Startups offer technology courses and are only charged after hiring

DANIELA ARCANJO / SÃO PAULO, SP (FOLHAPRESS) – As of 2020, 21-year-old student Livia Brasil has not had a career in technology. “I was totally human. Health, at the most,” she says. In high school, he considered studying geography or psychology and made a second choice in his last year of school, before enrolling in the UFF (Universidade Federal Fluminense) in 2018.

At the start of the pandemic, when I was in my third year of college, frustration with remote classes led to yet another resentment. “My idea was to become a teacher. I wanted to pursue an academic career, get a master’s degree, a Ph.D., and teach at a university,” she says, who sees her desire waning with the scenario of research in Brazil.

The announcement of educational startup Driven was the trigger: The idea of ​​taking a course and paying for it only after she had set it caught her attention. “It’s kind of assuming that you have nothing to lose. You do that, if you start working, you pay, and if you don’t, that debt will eventually die,” he says.

The Shared Success Model – or ISA, which stands for Income Sharing Agreement – was created in the United States in the 1950s and was driven by the hot technology market in Brazil. In addition to Driven, Trybe and Cubos Academy are examples of initiatives with the same purpose.

“It’s an old model, but it was never deployed,” says Driven founder Paolo Montero. “When demand is high, it makes sense to train someone and earn money only after they have an employee above a certain salary.”

In Livia’s case, the cycle completed without major problems. She successfully selected the course, which only accepts 2% of applicants into a competition of 50 people per place, studied for six months and landed a job at OLX on the last day at startup, when I started paying for her training.

It is a very different reality from what he observed in his previous area.

“In psychology, I’ve never come close to getting a paid internship, and the outlook even after graduation hasn’t been very promising. And technology is just the opposite. It’s a very hot market, with plenty of opportunities for those just starting out,” she compares.

According to Montero, his case is no exception. In the last course 60% of the class worked per week, and in the month the number was 94%. The average salary for graduates is R$6200, which allowed to increase the income range for starting payments, from R$3,000 to R$4,000.

Part of the success is due to the time reversal of your job search. Driven has about 80 partner companies that, in the last two weeks of the cycle, have moved to class, introduced themselves and opened internal selection processes.

In her class, Livia says, “virtually everyone” was switching fields because they saw no way out in their career. “Many people are graduating in engineering and have no hope of getting a job, and some come from far away, from the humanities. I even joined OLX with a girl actress.”

According to a survey conducted by Brasscom (Association of Information and Communication Technologies and Digital Technology Companies) at the end of 2021, Brazil trains 53,000 people in courses with a technology profile, but needs 159,000 of these professionals annually. Expectations indicate that the deficit will reach 530,000 in 2025.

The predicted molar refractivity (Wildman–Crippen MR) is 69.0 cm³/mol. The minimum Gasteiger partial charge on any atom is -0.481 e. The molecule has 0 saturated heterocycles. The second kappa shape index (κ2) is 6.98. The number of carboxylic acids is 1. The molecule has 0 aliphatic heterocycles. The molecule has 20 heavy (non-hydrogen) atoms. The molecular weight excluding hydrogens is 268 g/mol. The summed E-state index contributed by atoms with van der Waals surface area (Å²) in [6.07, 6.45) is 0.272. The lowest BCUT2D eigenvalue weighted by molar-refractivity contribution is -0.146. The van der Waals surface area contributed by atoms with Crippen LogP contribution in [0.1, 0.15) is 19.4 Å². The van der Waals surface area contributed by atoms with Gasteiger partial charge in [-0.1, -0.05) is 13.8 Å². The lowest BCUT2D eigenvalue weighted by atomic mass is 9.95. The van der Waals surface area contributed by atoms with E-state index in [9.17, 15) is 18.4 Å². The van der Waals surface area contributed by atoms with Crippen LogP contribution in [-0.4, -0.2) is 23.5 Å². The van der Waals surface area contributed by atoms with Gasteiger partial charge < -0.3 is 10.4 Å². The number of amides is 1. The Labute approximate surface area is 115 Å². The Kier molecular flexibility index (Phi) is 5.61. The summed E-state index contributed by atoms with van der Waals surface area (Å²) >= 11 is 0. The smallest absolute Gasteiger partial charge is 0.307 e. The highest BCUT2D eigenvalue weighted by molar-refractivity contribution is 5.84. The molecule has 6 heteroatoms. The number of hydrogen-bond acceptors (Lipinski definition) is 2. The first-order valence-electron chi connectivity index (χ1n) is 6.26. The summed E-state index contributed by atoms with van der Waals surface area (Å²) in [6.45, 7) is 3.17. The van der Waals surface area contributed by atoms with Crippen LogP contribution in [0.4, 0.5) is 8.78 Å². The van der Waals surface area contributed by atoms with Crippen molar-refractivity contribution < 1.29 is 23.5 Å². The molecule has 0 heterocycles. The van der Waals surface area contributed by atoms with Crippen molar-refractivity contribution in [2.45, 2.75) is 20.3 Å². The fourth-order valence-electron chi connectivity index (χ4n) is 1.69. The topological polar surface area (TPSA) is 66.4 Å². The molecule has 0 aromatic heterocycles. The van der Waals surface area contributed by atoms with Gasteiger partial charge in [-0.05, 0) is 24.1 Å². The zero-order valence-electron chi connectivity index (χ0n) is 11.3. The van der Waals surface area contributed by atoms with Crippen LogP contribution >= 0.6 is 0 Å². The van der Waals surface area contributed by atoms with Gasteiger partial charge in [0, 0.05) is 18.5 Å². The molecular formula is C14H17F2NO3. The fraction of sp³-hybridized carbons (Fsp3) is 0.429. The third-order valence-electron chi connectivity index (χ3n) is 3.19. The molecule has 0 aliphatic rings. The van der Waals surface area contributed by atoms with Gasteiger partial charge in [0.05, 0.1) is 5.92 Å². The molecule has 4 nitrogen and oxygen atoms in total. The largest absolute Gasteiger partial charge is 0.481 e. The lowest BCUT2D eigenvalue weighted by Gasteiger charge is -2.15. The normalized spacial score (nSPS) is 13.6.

With interest rates rising around the world, the trend is for liquidity in the sector to return to normal, but in the past year, $9.4 billion (about R$53 billion) were injected into the Brazilian innovation market, nearly 2.6 times What companies in this sector have captured in 2020.

The power extends even to companies that are not focused on technology.

Galena, an educational technology company that also uses the Shared Success Model, is preparing former public school students between the ages of 18 and 24 for the job market. Although it has more traditional companies, such as Unilever, among its partners, most are in the innovation sector, such as iFood and Quinto Andar.

“There are a lot of companies in this world of technology, startups, because they are companies that grow a lot and generally have large sales territories,” explains one of the founders, Guilherme Luz.

The company, which is completing one year this month, is currently offering only one course in sales and customer service. Graduates must earn at least R$2,000, under the CLT system, to start paying for the training, which can cost from R$3500 to R$6500, depending on the reimbursement term. If the young man does not get a job within three months, the debt dies.

According to Luz, 100% of the first group are working, and from the second group, which ended a little more than a month ago, more than half are working. The idea now is to expand. In April, the company received a contribution of US$16.7 million to expand its business: from 230 people trained in 2021, it is expected to reach 1,500 young people in 2022.

“Galena was created to serve 40,000, 50,000 young people a year,” Luz says. “Education for a few Brazil has already shown that they know how to do well. We want to be another successful educational case for many.”

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